Java Reference
In-Depth Information
There are an enormous number of Java ME applications already out
there - far exceeding the number of native Symbian C++ applications
ever built. The number of Java developers for the mobile environment
is also increasing and is undoubtedly bigger than the army of Symbian
C++ developers.
Having said all this in praise of Java ME, do keep in mind that there are
times when you need to go native, times when you need the maximum
speed, real-time performance, fine-grained control or bare-metal access
to native services that are not exposed in Java. When you need low-
level power, tight integration with the operating system, or advanced
features that are not scoped by Java, then your best option is probably
Symbian C++. For example, Symbian OS native services allow you to
develop hooks into the TCP/IP stack and plug extensions to the Symbian
OS Messaging component. Java ME is simply not designed for such
requirements. For a further comparison of native Symbian C++ and Java
ME on Symbian devices, please see [Mason and Korolev 2008].
1.7 Java's Place in the Sun
There can be no discussion of Java ME without a section about mobile
games. This is such a booming and exciting industry that Symbian has
already published an entire topic just on mobile game development
[Stichbury 2008].
Almost as soon as the first Java-enabled handsets reached the public,
the mobile games explosion was under way. While MIDP 1.0 was a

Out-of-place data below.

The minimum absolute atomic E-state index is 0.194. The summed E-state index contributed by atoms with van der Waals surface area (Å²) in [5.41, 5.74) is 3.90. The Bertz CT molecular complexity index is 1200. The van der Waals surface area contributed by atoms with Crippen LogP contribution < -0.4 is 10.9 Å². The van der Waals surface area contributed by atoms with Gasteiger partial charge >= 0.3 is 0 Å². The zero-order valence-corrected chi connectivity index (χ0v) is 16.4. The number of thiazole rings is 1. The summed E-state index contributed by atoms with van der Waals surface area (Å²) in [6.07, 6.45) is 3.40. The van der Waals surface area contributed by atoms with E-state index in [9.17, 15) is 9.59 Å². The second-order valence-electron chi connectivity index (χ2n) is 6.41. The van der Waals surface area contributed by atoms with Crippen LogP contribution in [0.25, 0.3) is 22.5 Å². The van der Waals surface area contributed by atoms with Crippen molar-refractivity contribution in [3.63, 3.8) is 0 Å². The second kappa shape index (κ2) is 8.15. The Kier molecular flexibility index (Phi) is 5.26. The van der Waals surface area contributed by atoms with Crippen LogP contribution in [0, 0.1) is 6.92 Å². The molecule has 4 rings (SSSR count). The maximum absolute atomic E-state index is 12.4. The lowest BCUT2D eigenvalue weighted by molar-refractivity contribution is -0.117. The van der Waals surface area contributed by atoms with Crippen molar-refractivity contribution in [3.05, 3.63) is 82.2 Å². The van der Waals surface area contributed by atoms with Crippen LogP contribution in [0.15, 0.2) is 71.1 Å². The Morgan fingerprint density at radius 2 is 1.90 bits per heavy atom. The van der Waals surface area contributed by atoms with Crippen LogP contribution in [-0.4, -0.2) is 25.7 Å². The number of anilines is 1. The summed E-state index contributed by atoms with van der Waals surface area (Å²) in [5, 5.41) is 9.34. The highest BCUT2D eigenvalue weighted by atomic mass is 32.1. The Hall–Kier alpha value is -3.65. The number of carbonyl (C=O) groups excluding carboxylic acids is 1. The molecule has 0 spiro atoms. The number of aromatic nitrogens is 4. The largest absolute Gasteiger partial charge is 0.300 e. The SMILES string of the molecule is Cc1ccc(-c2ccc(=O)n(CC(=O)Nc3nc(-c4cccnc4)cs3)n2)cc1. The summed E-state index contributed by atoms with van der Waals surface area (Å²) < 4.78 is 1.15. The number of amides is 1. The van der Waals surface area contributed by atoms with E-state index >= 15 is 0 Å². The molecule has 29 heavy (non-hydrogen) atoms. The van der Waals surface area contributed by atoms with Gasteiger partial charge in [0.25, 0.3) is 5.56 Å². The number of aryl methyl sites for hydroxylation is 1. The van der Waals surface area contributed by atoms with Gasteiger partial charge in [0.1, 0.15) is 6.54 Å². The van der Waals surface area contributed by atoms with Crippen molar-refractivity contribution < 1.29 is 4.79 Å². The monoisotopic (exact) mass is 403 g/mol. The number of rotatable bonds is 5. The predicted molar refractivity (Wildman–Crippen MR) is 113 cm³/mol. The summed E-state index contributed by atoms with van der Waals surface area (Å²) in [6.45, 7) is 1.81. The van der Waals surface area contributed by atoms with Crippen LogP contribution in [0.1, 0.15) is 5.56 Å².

fantastic start, it was the release of MIDP 2.0 with its Game API that
really made the difference. Suddenly, there was a GameCanvas class,
support for basic sounds via tone generation, support for sprites and
collision detection, the ability to take over the entire screen and efficient
mechanisms for representing large animated backgrounds and detecting
multiple keystrokes during the main game loop.
It was pretty clear that mobile games were out-selling every other
type of application across all platforms and the pace was accelerating. A
new type of gamer emerged who was very different from the traditional
hard-core console jockeys. They didn't sit in darkened rooms eating pizza
and pretending to be someone else online - instead people played games
on their mobiles while waiting for a bus, walking around or just sitting in
a park. In a major research project for N-Gage, 20 one of the key findings
was that mobile games were played almost as much on the move and
when waiting as when at home.
In this market, games needed to be designed to be played in short
bursts, to be paused and re-started without warning, to deal with sudden
20 'Evolution of Mobile Gaming', available from Forum Nokia ( ).
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